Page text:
My observations about the current state of the Maryland Republican Gubernatorial primary…
For the record, I like all three candidates (four if your include Michael Steele) and they each have pluses and minuses so I am weighing each of them and watching their platforms.
Dan Cox – ideologically I align with this candidate the most. Cox does not care if he offends your sensibilities while he is pursuing his truth. Cox penchant for confronting issues head on has made him the champion of Republican voters who are fed up with mandates and governmental arrogance. The downside of having blinders on is sometimes there is collateral damage when the wrong thing is said, or because of your style, things are taken out of context.
Cox has the clearest message of the announced candidates and has made inroads with the parent groups across the state upset about local school board overreach. Tapping into the local education issue was successful for Youngkin in Virginia, perhaps it may also be the path to winning the GOP nomination.
While President Trump’s endorsement shores up the conservative wing of the party, he leaves the middle open to his more centrist primary opponents. Also, not sure if it was a good idea to alienate Hogan voters by insulting him by name in the endorsement. If Cox can generate significant national money because of the endorsement, it may be worth the in-state headache. Only way through the primary may be if Steele splits the non-Trump moderate/liberal Republican primary vote.
Robin Ficker – most people are not paying attention to Ficker, but in a race where the average Republican voters has no idea of the other candidates in the race, Ficker’s early mail barrage my bear fruit enough to make things interesting. I am always impressed by Ficker’s breath of knowledge, however, I wish he would talk about other important policy issues outside of his 2 cents tax decrease idea. Honestly, I see Ficker picking up enough support to make the margin of error smaller for the eventual winner.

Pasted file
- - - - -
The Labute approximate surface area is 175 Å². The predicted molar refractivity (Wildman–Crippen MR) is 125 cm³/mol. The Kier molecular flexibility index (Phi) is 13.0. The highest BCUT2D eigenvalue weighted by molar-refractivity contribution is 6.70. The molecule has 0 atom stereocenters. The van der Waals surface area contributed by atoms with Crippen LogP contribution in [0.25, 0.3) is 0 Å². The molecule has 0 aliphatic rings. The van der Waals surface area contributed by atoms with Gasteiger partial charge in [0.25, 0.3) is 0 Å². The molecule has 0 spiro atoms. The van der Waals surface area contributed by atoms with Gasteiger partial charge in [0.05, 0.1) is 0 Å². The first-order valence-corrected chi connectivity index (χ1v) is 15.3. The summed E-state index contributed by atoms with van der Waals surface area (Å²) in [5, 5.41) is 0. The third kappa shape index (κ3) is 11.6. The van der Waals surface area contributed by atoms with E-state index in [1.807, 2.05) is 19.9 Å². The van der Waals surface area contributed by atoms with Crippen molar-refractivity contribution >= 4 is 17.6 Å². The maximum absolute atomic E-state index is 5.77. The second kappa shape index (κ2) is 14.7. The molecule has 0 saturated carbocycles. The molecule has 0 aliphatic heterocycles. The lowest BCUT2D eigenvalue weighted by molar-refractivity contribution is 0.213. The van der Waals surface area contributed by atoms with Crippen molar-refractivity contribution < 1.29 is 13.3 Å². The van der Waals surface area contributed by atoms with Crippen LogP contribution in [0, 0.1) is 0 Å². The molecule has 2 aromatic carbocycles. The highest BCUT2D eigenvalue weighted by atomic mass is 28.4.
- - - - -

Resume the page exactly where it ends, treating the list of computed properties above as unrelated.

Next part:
Kelly Schulz – the current Commerce Secretary is walking a fine line between being a Hogan appointee and finding her own voice. I’m still waiting for it to be found. There is no question Schulz is the most experienced candidate in the field – two cabinet posts and a stint in the House of Delegates.
In serving with her on a state commission, Schulz has proven herself to be competent, hard-working and pleasant to deal with. In 2022, is that enough? Schulz path to victory may depend on finding an issue(s) where she can show her true voice, not merely repeating tried and true Republican themes.
In a climate of push back against government overreach, is it possible for a accomplished civil servant to win over the “throw all of the bums out crowd”? If the primary becomes a referendum on the Hogan administration and his governing style, does that help Schulz or hurt her electoral chances in the primary?
Michael Steele – It seems more than probable the former Lt. Gov. will place his hat in the ring in the next week or so. His time at MSNBC definitely kept his name ID up, but it may not be for good reasons. I am not sure what kind of support Steele has left in Maryland, but according to sources, his team thinks there are enough Republican primary voters who are not sold on any candidate currently running in the race.
Steele would instantly make Maryland a much watch state for 2022 because of his former post as LG and his turn as head of the RNC. If you think President Trump’s smack down of Hogan/Schulz was interesting, wait until you read the full to be open barrel barrage the former President will launch at a Steele campaign should the latter decide to run.
Maryland may be the real world laboratory for 2022 and beyond – a pro Trump candidate (Cox) vs an anti-Trump candidate (Steele) and a pragmatist (Schulz) fighting to decide the future path of the Republican Party.
Faculty, Department of Political Science, Towson University. Graduate from Liberty University Seminary.